Similarly, I have an Egyptian colleague with a journalism degree that he is unable to use in Belgium. All those years he spent studying and he’s never been able to use any of it since he left Egypt. University degrees, both of us, and we’re working in a coffee kiosk in a train station.

Had I chosen to go to tech school or to be a salon specialist, or something along those lines, I have no doubt I’d have been employed longer in the U.S. and been able to find a job much easier here in Belgium. Unlike the state funded daycares here, I wouldn’t have to write essays on a high school graduates level in order to be eligible to work in a salon or something along those lines.

So, in reality, is a university degree really so important? Why be so set in sending our children off into the political games and chest puffing of academia when they could be much happier and financially secure by going to an alternative school and then studying to be an electrician or a carpenter?
Western countries have become so obsessed with highly educating their masses that they are now running short on skilled manual labor. The demand is always high and in places like Belgium, people are payed extremely well for their labor. As long as the human race uses indoor plumbing or light bulbs, they’ll need other people who are trained to repair and replace it.

I think I’d be more than happy to have my children be those people. They’re a lot more important than us academics give them credit for.


6 responses »

  1. WOW, you have made think about this one! Although I agree with you that in Belgium you don’t need a university degree to be financially secure (ask my neighbour baker who can afford to take almost 8 weeks vacation in a year!), I’m still quite biased towards doing my best so that my children can do their best at an university (if they choose to do so, of course). And although I also believe that having a degree won’t automatically mean that you’ll get the job of your dreams, I still think going to university is important. You see, I grew up in a country (Mexico) where manual labor is still sorely underpayed, so a degree will definitely increase your chances of finding a good paying job. And then there’s my personal experience, I have the impression that it is easier to fing a job in a foreing country if you have a scientific degree than if you have a humanities one, but of course a lot is still due to good luck and connections. I just hope that when the time comes for my children to decide, I will be able to set my own baggage on the side, and let them choose freely their own paths.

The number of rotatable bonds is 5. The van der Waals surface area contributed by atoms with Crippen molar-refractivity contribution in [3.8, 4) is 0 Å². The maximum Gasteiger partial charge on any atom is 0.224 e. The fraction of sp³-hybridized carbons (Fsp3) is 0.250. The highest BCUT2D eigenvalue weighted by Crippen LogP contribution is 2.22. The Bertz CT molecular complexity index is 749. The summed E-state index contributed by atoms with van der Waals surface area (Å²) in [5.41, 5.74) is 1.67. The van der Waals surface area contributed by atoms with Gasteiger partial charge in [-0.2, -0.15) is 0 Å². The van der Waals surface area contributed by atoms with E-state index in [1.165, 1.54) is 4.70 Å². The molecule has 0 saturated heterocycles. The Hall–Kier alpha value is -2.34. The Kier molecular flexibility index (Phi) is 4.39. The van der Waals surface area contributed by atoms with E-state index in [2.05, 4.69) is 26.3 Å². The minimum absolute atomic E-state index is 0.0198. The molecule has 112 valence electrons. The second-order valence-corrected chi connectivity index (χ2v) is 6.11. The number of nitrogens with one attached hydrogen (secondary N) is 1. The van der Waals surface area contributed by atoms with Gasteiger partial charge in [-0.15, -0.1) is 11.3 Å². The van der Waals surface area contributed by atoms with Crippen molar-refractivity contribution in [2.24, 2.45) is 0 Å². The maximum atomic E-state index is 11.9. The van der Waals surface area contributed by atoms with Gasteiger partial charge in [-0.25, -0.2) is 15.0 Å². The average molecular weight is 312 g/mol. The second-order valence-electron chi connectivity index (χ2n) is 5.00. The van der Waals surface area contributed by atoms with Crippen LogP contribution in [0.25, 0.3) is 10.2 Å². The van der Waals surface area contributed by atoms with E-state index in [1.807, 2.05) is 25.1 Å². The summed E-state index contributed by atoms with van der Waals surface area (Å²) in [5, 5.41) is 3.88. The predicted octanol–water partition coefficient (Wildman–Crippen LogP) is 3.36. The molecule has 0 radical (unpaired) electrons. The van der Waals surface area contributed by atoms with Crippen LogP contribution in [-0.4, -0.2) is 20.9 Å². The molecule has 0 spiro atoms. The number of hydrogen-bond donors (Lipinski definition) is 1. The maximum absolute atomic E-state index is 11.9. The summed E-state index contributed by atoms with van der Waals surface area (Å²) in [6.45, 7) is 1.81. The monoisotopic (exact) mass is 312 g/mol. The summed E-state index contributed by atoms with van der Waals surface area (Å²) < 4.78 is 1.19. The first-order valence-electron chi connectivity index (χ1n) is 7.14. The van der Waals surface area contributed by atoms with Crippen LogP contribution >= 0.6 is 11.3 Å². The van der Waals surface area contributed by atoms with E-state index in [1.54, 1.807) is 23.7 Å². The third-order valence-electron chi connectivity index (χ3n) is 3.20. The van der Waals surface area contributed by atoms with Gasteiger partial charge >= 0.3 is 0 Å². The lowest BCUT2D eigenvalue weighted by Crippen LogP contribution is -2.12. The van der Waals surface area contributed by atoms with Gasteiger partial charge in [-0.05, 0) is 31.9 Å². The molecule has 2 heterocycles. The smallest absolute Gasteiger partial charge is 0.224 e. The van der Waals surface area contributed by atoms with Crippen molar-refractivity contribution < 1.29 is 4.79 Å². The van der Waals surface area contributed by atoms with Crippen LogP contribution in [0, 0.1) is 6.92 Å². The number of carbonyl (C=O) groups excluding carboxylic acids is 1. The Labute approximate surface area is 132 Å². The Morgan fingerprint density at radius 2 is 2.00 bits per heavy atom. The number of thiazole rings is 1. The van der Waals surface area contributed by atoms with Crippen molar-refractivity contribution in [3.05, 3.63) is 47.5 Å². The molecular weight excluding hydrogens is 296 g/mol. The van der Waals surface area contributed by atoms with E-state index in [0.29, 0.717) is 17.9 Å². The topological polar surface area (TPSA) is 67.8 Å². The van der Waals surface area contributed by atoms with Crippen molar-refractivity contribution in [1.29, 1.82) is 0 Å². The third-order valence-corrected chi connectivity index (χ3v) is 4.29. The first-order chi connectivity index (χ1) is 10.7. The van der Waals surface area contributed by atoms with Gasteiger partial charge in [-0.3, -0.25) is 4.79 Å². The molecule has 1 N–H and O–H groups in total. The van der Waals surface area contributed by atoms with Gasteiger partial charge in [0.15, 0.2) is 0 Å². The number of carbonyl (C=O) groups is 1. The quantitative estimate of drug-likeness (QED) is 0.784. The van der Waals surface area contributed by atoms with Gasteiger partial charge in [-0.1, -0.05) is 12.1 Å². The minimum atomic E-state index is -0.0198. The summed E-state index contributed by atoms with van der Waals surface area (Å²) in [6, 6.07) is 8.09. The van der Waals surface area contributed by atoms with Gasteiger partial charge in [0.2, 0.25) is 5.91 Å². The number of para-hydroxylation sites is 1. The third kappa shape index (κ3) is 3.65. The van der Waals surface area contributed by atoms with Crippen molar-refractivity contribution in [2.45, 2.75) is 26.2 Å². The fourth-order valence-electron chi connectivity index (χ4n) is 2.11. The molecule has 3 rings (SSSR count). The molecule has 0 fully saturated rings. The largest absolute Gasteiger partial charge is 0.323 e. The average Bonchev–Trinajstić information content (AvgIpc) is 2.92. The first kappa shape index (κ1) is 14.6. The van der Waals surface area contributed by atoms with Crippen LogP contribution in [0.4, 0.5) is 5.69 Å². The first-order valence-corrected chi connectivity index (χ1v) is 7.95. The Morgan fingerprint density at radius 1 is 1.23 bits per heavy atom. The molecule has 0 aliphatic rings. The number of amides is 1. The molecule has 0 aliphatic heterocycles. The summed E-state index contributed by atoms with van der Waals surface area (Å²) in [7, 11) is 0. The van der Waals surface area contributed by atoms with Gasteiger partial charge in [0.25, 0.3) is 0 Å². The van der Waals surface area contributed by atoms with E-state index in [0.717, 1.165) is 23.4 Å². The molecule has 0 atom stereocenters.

2. Firstly, school uniforms. Being British, I always had a school uniform and they don’t do anything to take the focus off appearances. However, they do save money (despite being horrifying expensive) so I suppose they are a good thing on the whole.

    Secondly, University. I don’t think that not having a degree necessarily means that you’re limited to more manual sorts of jobs – I don’t have a degree and I’m an accountant. I’ve had to work hard and study in my spare time, but I think for me it paid off. If I’d gone to uni I would have studied something totally different and might not have been as happy as I am today. Sure, they’re essential in some fields of work, but not all. There should be more options for kids – they shouldn’t be told that they wont achieve anything unless they continue studying, and I agree with you – it’s happiness that matters the most at the end of the day.

    Sorry, I’ve ranted!

    • Laura,
      I completely agree that University is not a prerequesite to financial success, but in Belgium at least it is the ‘only’ way into quite a few jobs.